The 19th EICAR (European Institute in Computer Antivirus Research) conference will take place in Paris from May 8 th to May 11 th including a pre-conference program that should be a milestone in the history of computer antivirus research. In fact the whole conference itself is intended also to be a major event in the field and thus for many reasons.
The AV world -- and more widely the computer security world-- is facing for a few years big challenges. BUT contrary to partially wrong feelings those challenges are not only coming from the bad guys: usually all those ugly actors who think to be intelligent or having some sort of power by distributing malware. While all the instances (the defenders, e.g. AV vendors, governments, researchers, IT experts...) involved in fighting those malevolent guys (the attackers), the motivations has begun to diverge substantially for a few months, in such a way that it not only becomes more difficult to make the difference between defenders and attackers but also finally the result is that the activity of the attackers is made easier: here precisely lie the new challenges that the EICAR 2010 has decided to address. Hence the main theme of the event: ICT Security – Quo Vadis? I would be tempting to use an equivalent formula: is the AV world and the ICT world going mad? Let us see why through two illustrative but worrying recent issues.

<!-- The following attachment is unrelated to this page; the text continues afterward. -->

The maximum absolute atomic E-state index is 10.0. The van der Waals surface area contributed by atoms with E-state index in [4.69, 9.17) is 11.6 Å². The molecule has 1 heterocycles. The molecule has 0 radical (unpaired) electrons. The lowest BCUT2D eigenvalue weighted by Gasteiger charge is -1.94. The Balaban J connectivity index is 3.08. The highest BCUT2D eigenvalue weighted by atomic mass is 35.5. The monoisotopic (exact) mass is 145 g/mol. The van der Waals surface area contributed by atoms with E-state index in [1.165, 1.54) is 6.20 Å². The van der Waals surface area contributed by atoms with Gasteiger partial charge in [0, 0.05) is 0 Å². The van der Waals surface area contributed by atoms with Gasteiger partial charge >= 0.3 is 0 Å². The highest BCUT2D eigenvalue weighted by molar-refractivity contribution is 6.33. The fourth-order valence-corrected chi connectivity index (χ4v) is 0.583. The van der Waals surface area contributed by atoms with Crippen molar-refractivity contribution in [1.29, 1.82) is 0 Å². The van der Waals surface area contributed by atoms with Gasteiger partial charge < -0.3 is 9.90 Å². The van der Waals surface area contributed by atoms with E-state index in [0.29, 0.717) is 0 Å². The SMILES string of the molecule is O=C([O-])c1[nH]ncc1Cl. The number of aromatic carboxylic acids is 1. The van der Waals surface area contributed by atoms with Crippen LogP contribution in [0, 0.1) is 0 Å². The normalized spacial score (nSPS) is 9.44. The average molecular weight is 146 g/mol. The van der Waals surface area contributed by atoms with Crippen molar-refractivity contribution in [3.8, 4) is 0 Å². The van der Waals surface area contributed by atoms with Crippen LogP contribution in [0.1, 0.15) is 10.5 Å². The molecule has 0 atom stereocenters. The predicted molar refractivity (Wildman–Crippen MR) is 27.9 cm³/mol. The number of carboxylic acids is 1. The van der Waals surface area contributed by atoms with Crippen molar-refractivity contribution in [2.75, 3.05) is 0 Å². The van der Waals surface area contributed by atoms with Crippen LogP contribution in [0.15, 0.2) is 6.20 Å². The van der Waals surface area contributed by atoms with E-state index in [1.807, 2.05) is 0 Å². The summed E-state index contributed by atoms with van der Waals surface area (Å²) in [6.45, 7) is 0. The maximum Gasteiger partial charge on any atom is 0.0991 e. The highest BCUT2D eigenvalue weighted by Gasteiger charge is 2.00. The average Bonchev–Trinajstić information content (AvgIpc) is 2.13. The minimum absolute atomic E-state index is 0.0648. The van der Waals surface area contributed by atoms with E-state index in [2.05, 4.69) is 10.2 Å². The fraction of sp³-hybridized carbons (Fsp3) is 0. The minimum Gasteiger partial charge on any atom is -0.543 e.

The first one refers to AV evaluation – which will be addressed at EICAR 2010 as a one of the major topics. The situation is somehow worsening making that evaluation, from an independent, technical perspective more and more difficult not only from a technical point of view but also from a legal point of view. To realise how things are evolving, anyone can read any AV software licence document (the one which nobody reads in fact): you will discover, according to the product, in a jumble that you cannot use the product in any automated way (which is quite limitating in a context of black box evaluation), you cannot even analyse the product, you are warned that your data can go outside for analysis (but where), that the encryption embedded in the product is weak on purpose in order to facilitate US governmental decryption... Is it really serious and does it take the needs and interest of the end-user which are not simple “consumers”. In this respect, the reaction of the AV community goes in the wrong direction and is perceived as just trying for 20 years more just to protect their commercial interest. On the contrary it should work deeply and in a trustful way with the scientific community. Nobody has the right to forget that there is ONLY one target: malware and those who spread them. The recent evolution of the use of cryptographic primitives into malware (remember Confiker), the rise of metamorphic like techniques require now that all good wills work together. That is why EICAR 2010 will focus on the evaluation of AV software, in such a way that we provide a useful reflexion for better products while taking into account the end-users needs, the ethical and legal aspects and the scientific/technical challenges we are bound to face in a very near future. Aside the classical academic and industry papers which will be presented, the two-day preconference program will propose tutorials, student/industry sessions around the topic of AV software and AV policy evaluation. Especially, we intend to offer and promote new tools and tutorials with respect to them, that everyone could use to evaluate himself his own AV security and policy. It will be the occasion to recall that the only independent way to test an AV without using any malware – a critical issue in itself – was, and still is, the EICAR test file. We will propose, especially for the industry, a tutorial on that file and on new open forthcoming tools that will be disclosed and presented during EICAR 2010. Those tools are directly inspired by the EICAR test file but go far ahead to address the new challenges and needs. So it should be a good reason to attend the conference.